Introduction:The United Nations Guiding Principles are the first guidelines developed within the context of human rights and humanitarian law to address internal displacement and Development Induced Displacement (DID). On a parameter of logic, the basis for the Guiding Principles on Internal Displacement (GPID) is the Universal Declaration of Human Rights (UDHR) and other international conventions and treaties mainly the International Covenant on Civil and Political Rights (ICCPR), the International Covenant of Economic, Social and Cultural Rights (ICESCR), the Convention against Torture and other Cruel, Inhuman or Degrading Treatment or Punishment, the Convention Relating to the Status of Refugees. Zimbabwe is a signatory to all these protocols if not a majority of them, meaning the covering and rights as dictated by the conventions are equally applicable to the Tugwi - Mukosi Community and to any other displacements that may follow. Equally critical is securing an analogue of the same experiences in Africa and other regions of the world since this makes a judicious provision of justice and peace as the process of compensation is initiated during the rehabilitation process. Construction regime of the Tugwi - Mukosi Dam does not escape these provisions on protection of the displaced otherwise it would be quite prejudicial.
Methodology:Structured and unstructured questionnaires, interviews and observation were employed complemented by the SPSS program. Descriptive and comparative data analysis, complimented by quantitative and qualitative data analysis were extensively employed.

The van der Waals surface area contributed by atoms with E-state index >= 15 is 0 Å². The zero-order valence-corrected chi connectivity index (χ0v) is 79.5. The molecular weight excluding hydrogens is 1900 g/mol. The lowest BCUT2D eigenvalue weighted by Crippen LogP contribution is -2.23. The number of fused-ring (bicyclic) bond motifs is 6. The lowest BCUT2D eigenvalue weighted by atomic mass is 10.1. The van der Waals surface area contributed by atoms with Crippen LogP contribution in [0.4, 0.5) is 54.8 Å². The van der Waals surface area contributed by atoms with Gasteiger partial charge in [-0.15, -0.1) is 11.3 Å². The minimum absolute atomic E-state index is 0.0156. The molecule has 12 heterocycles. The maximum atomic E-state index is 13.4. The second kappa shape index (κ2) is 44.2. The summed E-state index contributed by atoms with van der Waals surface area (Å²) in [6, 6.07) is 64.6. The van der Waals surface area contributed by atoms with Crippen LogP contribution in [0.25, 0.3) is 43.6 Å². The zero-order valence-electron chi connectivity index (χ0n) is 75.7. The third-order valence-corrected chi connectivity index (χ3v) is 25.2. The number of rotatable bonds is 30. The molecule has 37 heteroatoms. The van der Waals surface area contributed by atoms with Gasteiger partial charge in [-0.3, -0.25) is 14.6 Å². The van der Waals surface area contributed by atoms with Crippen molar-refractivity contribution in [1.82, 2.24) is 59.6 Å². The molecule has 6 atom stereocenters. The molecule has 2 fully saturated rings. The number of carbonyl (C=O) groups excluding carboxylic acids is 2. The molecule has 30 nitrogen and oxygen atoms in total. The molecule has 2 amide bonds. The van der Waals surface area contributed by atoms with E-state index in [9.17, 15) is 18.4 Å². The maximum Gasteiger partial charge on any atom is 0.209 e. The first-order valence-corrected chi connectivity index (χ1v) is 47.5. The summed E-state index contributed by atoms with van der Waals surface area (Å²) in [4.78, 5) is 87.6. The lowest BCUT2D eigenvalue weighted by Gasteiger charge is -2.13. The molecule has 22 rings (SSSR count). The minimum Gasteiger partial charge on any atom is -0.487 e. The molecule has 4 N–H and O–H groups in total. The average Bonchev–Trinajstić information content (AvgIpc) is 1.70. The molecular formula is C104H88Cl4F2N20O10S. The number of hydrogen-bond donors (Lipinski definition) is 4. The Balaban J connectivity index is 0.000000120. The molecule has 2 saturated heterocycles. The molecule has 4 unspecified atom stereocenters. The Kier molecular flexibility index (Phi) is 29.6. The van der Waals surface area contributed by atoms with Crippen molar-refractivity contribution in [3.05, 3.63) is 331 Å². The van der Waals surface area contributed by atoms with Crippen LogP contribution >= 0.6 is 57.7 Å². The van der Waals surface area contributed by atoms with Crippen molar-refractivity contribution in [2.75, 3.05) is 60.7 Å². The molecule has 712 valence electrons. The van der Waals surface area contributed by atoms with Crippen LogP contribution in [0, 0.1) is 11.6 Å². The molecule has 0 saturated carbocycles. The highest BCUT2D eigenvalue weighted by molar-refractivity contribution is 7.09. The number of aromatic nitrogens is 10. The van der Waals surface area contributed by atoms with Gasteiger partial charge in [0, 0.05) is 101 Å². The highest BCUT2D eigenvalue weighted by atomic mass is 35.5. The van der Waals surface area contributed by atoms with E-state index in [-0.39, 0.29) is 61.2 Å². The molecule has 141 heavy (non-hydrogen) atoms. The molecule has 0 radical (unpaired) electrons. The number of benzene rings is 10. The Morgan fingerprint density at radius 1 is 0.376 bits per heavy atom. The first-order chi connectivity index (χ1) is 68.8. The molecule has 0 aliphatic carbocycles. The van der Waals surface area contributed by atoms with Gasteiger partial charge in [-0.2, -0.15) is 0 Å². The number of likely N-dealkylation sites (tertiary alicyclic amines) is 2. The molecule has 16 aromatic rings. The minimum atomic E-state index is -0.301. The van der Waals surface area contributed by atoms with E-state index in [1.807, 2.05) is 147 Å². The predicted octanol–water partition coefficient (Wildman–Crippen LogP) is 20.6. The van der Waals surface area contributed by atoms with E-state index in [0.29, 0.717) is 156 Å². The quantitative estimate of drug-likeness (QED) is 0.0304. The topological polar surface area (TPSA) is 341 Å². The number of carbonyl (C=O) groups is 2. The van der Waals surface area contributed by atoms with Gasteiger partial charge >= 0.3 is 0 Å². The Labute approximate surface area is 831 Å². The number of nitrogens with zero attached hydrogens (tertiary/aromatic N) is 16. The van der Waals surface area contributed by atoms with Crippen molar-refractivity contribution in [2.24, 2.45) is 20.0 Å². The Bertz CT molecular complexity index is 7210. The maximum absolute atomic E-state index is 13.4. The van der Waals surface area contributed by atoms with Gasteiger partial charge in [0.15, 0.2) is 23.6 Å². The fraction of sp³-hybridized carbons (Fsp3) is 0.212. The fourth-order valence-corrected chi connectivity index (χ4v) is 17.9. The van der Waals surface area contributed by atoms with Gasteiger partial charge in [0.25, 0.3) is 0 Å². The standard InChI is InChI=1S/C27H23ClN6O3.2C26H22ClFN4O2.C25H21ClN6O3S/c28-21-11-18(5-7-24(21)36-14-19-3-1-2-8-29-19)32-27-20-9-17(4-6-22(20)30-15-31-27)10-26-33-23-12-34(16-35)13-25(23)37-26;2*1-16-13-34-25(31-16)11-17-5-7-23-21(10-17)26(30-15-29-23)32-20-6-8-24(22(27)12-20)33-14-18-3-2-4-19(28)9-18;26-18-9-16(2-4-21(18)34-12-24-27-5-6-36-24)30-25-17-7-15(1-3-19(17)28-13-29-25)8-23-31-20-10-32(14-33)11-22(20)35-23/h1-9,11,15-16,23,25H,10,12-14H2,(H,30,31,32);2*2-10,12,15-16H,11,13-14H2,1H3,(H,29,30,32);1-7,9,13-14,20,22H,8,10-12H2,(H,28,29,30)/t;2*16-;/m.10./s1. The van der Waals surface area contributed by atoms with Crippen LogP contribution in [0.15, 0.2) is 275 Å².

Introduction:This study provided a religious perspective on the impact of displacement on the Tugwi-Mukosi communities in light of the law in Zimbabwe. The world over, indigenous communities have suffered disproportionately from the effects of dams built on their land, while the potential benefits rarely reach them. According to Masundire (1994), problems related to displacements and resettlements include lack of adequate finance for compensation, loss of family heritage and shrines. Within the African Traditional Religion, the family heritage and shrines constitute the basis of being African. The issue of African identity lies at the heart of displaced peoples of Tukwi-Mukosi. Their plight calls not only for a listening ear but a tenderness of heart that reaches out in compassion to affected peoples. Chitando (2007) avers that churches must have long arms to reach people in all types of difficult circumstances. It is against this background that the study argues that religion is so central in people’s lives such that failure to acknowledge the cultural beliefs, values and identity of the affected people is tantamount to denying their humanity and dignity.
Relevance of the Study:The study sensitizes policy makers to make an undertaking to compensate and to make constant follow-ups on the displaced Tugwi-Mukosi communities. It also sensitizes the host communities to accommodate and show hospitality on the displaced people. Since the study was conducted under the auspices of the Religious Studies department, it foregrounds the importance of religion, cultural heritage and African philosophy in helping the affected communities to cope with the disruption to their lives emerging from the displacements.